Ryan Howard’s days as a productive regular ended the moment his Achilles tendon gave way and left him in a gut-wrenching heap along the first-base line at the conclusion of the 2011 NLDS. Nothing the Phillies could have done in the ensuing years would have made him a significant asset to a major-league lineup. Equally important is the fact that his presence in the lineup hasn’t been the difference between the Phillies sustaining their 2007-2011 success and, well, what actually happened to the Phillies. As Matt Swartz effectively pointed out for The Hardball Times, the fate of the post-2011 Phillies was pre-determined separately from Howard’s fate and contract.
There, I finally said the magic word. Contract. Ryan Howard has one and, as you may have heard, it’s been among the worst of them in baseball from a team perspective. But, while that’s important in analysis of things like his trade value and the Phillies’ roster considerations, it’s important to set that aside when talking about what’s actually happening on the field. It’s easy to default to an embarrassingly reductive explanation of Howard: bad contract, bad player. While there’s undeniable truth to those descriptors, it misses a massive piece of who Howard is as a player and that piece is someone who can post a 191 wRC+ over six weeks.
Don’t get me wrong: Howard’s value to a major-league team is minimal, at best. He’s a one-dimensional player whose recent turnaround is fueled entirely by the fact that his BABIP has jumped from .157 in the first half to .368 in the second half partly because his ground-ball rate has dipped and partly because, well, do I really have to write the word snot again? And in a way, this hot streak can’t, or at least shouldn’t, come as a surprise. After all, his 376 career home runs are more than all but 74 major leaguers have hit in their careers. He wasn’t just a slugger who lucked into a massive contract, he was the best power hitter in baseball for an extended stretch of time. From 2006 to 2009, he hit more home runs than anyone in the game and owned the highest ISO in baseball. His 198 home runs during that four-season stretch left him just barely shy of a 50-homer-per-year pace at a time when power was declining across the league.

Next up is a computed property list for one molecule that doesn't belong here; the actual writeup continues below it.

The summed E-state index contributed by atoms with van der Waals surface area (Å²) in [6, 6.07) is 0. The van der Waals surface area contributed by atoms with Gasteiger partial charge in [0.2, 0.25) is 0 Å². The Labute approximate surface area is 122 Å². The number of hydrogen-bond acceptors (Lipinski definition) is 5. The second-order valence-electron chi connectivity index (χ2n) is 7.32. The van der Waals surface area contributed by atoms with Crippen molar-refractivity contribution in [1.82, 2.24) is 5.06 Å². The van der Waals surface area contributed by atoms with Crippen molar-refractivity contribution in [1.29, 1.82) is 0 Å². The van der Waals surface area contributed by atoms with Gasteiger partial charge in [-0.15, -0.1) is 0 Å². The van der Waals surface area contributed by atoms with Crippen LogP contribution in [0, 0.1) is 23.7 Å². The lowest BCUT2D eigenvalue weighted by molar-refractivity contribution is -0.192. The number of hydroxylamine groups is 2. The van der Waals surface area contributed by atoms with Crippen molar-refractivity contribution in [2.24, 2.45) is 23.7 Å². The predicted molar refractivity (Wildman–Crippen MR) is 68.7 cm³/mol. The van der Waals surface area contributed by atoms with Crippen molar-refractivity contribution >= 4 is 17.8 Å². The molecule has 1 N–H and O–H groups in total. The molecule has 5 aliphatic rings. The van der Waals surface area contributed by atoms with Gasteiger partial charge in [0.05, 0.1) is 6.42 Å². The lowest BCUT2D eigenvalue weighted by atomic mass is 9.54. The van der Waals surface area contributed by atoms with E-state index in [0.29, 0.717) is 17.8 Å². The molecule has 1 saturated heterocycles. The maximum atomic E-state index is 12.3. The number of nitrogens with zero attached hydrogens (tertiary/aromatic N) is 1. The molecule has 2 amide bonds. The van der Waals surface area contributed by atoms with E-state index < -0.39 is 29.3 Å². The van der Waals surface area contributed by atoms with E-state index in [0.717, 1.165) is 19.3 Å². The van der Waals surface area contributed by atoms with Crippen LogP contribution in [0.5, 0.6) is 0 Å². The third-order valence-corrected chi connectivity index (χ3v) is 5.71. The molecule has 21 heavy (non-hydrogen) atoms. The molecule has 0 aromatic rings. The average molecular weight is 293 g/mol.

I bring all this up because the stretch during which Ryan Howard currently finds himself is driving home a reality in which I work hard to stay grounded: the worst player in major-league baseball is an astonishingly great baseball player. Replacement-level players — and even those who are below replacement level — are still professional athletes capable of phenomenal feats and, in Ryan Howard’s case, that manifests itself in prolific displays of power.
Ryan Howard has become a punch line due to a contract extension, but he’s also one of the best power hitters of this generation. It’s not enough to get him to Cooperstown — and it may or may not be enough even to get him a minor-league contract with an American League team next spring — but it’s allowed him to tear the cover off the ball of late and that’s something worth enjoying as he enters the final weeks of his Phillies career.
Corinne Landrey writes for FanGraphs and MLB.com's Cut4 site. Follow her on Twitter @crashlandrey.